How one small town is teaching English to kids of immigrants

Oct 19, 2022, 7:13 AM | Updated: 7:46 am

RUSSELLVILLE, Ala. (AP) — As part of an exercise to help the class learn English, a third grader pulled a block from a Jenga tower and read aloud a question written on one side. “Where,” the boy read, then slowly sounded out the other words: “Where would you like to visit?”

“Disneyland,” one student said. “Space,” another classmate chimed in. “Guatemala,” said a girl with a bright blue bow.

Kathy Alfaro, a new English language teacher at Russellville Elementary, exchanged a few words with the girl in Spanish and then turned to the other students. “Do y’all know what she said?” Alfaro asked the class. “She said she has a lot of family in Guatemala because she was born there. And I told her that I was born here, but I also have a lot of family in Guatemala.”

This northern Alabama community with large numbers of Hispanic immigrants is using federal COVID-19 relief money for an experiment to serve students who are still learning English. They are hiring and certifying more local, Spanish-speaking staff, like Alfaro. She was previously a Spanish teacher, but took a new role teaching children the English language.

More than half of 2,500 students in the small Russellville city school district identify as Hispanic or Latino, and about a quarter are still learning English — known as EL students.

But the district at times has struggled to find the people and money necessary to help EL students achieve. It typically takes five years of intensive, small-group instruction, on top of regular classes, to help a student learn English and perform well in a regular classroom.

In addition to helping more local students succeed, Russellville aims to be a model for the rest of the country.

“We were trying to teach an increasing number of EL students with predominantly white teachers that speak English,” said Superintendent Heath Grimes. “And I’m like, ‘Why are we not using resources that we have in our community?'”

As a group, English learners performed lower on language proficiency tests during the pandemic. Experts say that may be because many students lacked good access to online classes at home, or because schools struggled to transfer in-person EL help to remote environments.

Russellville appears to be bucking that trend.

Districtwide, the percentage of students who met their language proficiency goals increased from 46% in 2019 to 61% in 2022. At the two elementary schools, proficiency jumped by nearly 30 percentage points.

“We’ve never seen a number like that before,” said Grimes, who credits new EL teachers and aides for the boost.

Some of the nation’s largest districts, according to the Education Trust, used pandemic relief money to hire bilingual staff. As federal aid money begins to run out and schools prepare for post-pandemic budget cuts, experts and advocates warn against reducing support for EL programs and other interventions.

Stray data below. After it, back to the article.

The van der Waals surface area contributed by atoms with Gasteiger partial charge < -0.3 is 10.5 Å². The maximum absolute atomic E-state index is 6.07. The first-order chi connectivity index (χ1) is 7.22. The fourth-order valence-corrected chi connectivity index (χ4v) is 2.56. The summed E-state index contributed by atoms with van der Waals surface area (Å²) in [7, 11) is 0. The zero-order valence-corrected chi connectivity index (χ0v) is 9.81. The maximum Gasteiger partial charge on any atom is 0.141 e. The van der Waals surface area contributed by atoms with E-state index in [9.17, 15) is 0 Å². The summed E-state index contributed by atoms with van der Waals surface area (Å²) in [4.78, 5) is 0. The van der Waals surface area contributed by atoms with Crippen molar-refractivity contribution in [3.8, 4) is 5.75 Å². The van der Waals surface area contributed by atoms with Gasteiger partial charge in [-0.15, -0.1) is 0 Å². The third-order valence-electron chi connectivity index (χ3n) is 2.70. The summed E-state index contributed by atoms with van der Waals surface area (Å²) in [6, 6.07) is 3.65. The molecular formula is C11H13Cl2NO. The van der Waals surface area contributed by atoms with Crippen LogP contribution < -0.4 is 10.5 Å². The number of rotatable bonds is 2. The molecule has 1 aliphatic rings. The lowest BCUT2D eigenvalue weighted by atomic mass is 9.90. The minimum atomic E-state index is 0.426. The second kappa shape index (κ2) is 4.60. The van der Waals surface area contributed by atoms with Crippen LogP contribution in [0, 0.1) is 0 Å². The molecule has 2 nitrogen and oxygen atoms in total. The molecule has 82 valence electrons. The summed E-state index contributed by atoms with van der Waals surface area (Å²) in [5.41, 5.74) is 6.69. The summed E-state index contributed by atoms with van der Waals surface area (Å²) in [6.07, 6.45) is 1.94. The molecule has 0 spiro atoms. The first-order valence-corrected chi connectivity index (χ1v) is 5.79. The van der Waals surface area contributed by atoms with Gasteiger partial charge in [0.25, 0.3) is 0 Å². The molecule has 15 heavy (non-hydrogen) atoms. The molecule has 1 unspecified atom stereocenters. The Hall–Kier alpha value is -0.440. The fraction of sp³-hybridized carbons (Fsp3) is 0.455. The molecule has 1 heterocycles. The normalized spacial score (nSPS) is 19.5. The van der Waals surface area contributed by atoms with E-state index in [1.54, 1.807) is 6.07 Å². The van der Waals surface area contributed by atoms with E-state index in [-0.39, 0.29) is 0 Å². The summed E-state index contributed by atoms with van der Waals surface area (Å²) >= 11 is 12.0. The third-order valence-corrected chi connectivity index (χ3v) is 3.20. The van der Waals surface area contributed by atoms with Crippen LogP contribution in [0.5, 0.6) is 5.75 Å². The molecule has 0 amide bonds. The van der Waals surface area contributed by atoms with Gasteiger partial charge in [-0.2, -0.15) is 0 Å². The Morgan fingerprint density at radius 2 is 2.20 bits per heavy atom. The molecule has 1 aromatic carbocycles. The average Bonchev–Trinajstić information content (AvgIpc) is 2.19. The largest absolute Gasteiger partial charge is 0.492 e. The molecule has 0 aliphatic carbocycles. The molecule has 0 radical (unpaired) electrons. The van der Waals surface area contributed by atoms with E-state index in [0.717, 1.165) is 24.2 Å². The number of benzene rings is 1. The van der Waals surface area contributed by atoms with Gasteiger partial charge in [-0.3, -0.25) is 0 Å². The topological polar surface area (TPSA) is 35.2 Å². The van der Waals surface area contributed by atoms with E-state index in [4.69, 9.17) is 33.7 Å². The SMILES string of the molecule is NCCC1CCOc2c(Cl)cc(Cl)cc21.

“Our overreliance on federal funds and temporary funds potentially demonstrates that we’re not doing enough as a state already,” said Carlos Alemán, director of the Hispanic Interest Coalition of Alabama. “As we see those dollars wind down, then the state should really reflect and review what it can do to make sure that these programs can remain in place.”

Russellville school officials are working on ways to sustain the new roles — and holding out hope the state will boost long-term funding for EL education.

State funding for English language programs is limited, but growing. The state legislature approved $2.9 million for schools with large EL populations in 2018, and that amount grew to $16 million last year.

Leaders at the Alabama State Department of Education are asking for more room in this year’s budget for EL specialists and regional coordinators.

“We want to make sure that if students come to this country, if they’re not able to read, that they learn to read quickly and in English,” state Superintendent Eric Mackey said. “We’re going to continue to invest in that, because it’s our belief that every child deserves a high-quality education.”

Advocates say money for EL students often falls short, especially in rural districts that struggle to fund schools.

“It takes a lot more money to educate a child that does not speak your language,” said state Rep. Jamie Kiel, a Russellville Republican, who has called for putting more money toward EL students in the state budget.

Alfaro is one of three EL staffers at her school. They join about 20 other EL educators, aides and translators in the district — nearly half of whom are paid with COVID-19 relief money.

At West Elementary across the street, Elizabeth Alonzo, who is in her second year as an EL aide, said she never expect to have such a role — mostly because there were few bilingual teachers in her school growing up, but also because she didn’t think she had the qualifications.

Alonzo is finishing coursework through a teacher training program called Reach University, which is contracting with an increasing number of Alabama districts to help certify more local staff.